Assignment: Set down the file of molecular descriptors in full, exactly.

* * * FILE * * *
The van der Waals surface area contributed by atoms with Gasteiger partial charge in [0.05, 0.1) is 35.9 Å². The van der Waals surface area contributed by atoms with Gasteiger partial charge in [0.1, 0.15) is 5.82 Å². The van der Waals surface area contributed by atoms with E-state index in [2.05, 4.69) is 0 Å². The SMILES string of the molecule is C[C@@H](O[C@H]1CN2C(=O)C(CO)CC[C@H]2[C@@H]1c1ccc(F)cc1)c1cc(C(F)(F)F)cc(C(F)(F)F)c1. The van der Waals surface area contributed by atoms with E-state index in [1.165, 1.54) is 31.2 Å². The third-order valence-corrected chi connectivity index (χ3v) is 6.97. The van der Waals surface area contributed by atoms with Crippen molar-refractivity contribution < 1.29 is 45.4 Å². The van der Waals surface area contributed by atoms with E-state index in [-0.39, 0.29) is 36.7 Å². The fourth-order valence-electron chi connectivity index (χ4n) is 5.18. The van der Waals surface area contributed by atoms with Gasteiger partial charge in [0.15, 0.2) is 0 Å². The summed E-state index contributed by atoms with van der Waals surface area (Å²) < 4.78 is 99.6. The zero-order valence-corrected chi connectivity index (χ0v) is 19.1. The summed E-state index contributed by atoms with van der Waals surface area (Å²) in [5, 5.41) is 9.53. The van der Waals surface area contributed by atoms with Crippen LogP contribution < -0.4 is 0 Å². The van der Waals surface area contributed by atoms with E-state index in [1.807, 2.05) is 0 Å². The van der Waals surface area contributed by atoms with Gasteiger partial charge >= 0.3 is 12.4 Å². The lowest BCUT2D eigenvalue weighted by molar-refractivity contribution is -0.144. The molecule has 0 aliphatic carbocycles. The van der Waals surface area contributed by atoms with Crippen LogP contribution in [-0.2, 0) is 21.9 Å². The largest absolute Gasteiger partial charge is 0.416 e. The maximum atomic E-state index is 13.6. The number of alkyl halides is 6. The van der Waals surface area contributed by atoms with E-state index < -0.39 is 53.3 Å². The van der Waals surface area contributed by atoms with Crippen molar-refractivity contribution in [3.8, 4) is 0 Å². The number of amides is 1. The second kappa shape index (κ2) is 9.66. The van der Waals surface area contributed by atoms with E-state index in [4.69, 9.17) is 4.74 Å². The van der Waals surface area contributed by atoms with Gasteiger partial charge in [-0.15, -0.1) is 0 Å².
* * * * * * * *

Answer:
The van der Waals surface area contributed by atoms with Gasteiger partial charge in [0.05, 0.1) is 35.9 Å². The van der Waals surface area contributed by atoms with Gasteiger partial charge in [0.1, 0.15) is 5.82 Å². The van der Waals surface area contributed by atoms with E-state index in [2.05, 4.69) is 0 Å². The SMILES string of the molecule is C[C@@H](O[C@H]1CN2C(=O)C(CO)CC[C@H]2[C@@H]1c1ccc(F)cc1)c1cc(C(F)(F)F)cc(C(F)(F)F)c1. The van der Waals surface area contributed by atoms with E-state index in [1.165, 1.54) is 31.2 Å². The third-order valence-corrected chi connectivity index (χ3v) is 6.97. The van der Waals surface area contributed by atoms with Crippen molar-refractivity contribution < 1.29 is 45.4 Å². The van der Waals surface area contributed by atoms with E-state index in [-0.39, 0.29) is 36.7 Å². The fourth-order valence-electron chi connectivity index (χ4n) is 5.18. The van der Waals surface area contributed by atoms with Gasteiger partial charge in [0.15, 0.2) is 0 Å². The summed E-state index contributed by atoms with van der Waals surface area (Å²) < 4.78 is 99.6. The zero-order valence-corrected chi connectivity index (χ0v) is 19.1. The summed E-state index contributed by atoms with van der Waals surface area (Å²) in [5, 5.41) is 9.53. The van der Waals surface area contributed by atoms with Crippen LogP contribution < -0.4 is 0 Å². The van der Waals surface area contributed by atoms with E-state index in [1.807, 2.05) is 0 Å². The van der Waals surface area contributed by atoms with Gasteiger partial charge >= 0.3 is 12.4 Å². The lowest BCUT2D eigenvalue weighted by molar-refractivity contribution is -0.144. The molecule has 0 aliphatic carbocycles. The van der Waals surface area contributed by atoms with Crippen LogP contribution in [-0.2, 0) is 21.9 Å². The largest absolute Gasteiger partial charge is 0.416 e. The maximum atomic E-state index is 13.6. The number of alkyl halides is 6. The van der Waals surface area contributed by atoms with E-state index < -0.39 is 53.3 Å². The van der Waals surface area contributed by atoms with Crippen molar-refractivity contribution in [3.8, 4) is 0 Å². The number of amides is 1. The second kappa shape index (κ2) is 9.66. The van der Waals surface area contributed by atoms with E-state index in [4.69, 9.17) is 4.74 Å². The van der Waals surface area contributed by atoms with Gasteiger partial charge in [-0.15, -0.1) is 0 Å².